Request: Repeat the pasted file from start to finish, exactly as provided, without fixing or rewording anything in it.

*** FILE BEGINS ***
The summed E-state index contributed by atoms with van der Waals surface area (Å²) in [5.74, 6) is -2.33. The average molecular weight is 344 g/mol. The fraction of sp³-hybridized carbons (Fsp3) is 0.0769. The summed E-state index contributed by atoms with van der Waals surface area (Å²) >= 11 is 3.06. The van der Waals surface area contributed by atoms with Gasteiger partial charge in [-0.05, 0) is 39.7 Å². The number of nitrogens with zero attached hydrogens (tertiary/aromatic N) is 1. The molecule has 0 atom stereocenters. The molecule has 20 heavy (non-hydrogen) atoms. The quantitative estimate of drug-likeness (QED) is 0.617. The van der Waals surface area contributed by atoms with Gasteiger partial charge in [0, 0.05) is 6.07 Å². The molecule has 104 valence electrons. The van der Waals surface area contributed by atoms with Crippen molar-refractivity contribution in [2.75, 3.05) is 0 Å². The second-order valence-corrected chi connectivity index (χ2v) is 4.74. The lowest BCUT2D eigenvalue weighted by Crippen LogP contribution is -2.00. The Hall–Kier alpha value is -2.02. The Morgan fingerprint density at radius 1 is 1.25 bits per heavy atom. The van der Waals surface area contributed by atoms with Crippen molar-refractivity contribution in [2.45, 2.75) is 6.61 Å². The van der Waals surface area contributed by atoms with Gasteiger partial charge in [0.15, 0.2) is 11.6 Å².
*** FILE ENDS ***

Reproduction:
The summed E-state index contributed by atoms with van der Waals surface area (Å²) in [5.74, 6) is -2.33. The average molecular weight is 344 g/mol. The fraction of sp³-hybridized carbons (Fsp3) is 0.0769. The summed E-state index contributed by atoms with van der Waals surface area (Å²) >= 11 is 3.06. The van der Waals surface area contributed by atoms with Gasteiger partial charge in [-0.05, 0) is 39.7 Å². The number of nitrogens with zero attached hydrogens (tertiary/aromatic N) is 1. The molecule has 0 atom stereocenters. The molecule has 20 heavy (non-hydrogen) atoms. The quantitative estimate of drug-likeness (QED) is 0.617. The van der Waals surface area contributed by atoms with Gasteiger partial charge in [0, 0.05) is 6.07 Å². The molecule has 104 valence electrons. The van der Waals surface area contributed by atoms with Crippen molar-refractivity contribution in [2.75, 3.05) is 0 Å². The second-order valence-corrected chi connectivity index (χ2v) is 4.74. The lowest BCUT2D eigenvalue weighted by Crippen LogP contribution is -2.00. The Hall–Kier alpha value is -2.02. The Morgan fingerprint density at radius 1 is 1.25 bits per heavy atom. The van der Waals surface area contributed by atoms with Crippen molar-refractivity contribution in [2.45, 2.75) is 6.61 Å². The van der Waals surface area contributed by atoms with Gasteiger partial charge in [0.15, 0.2) is 11.6 Å².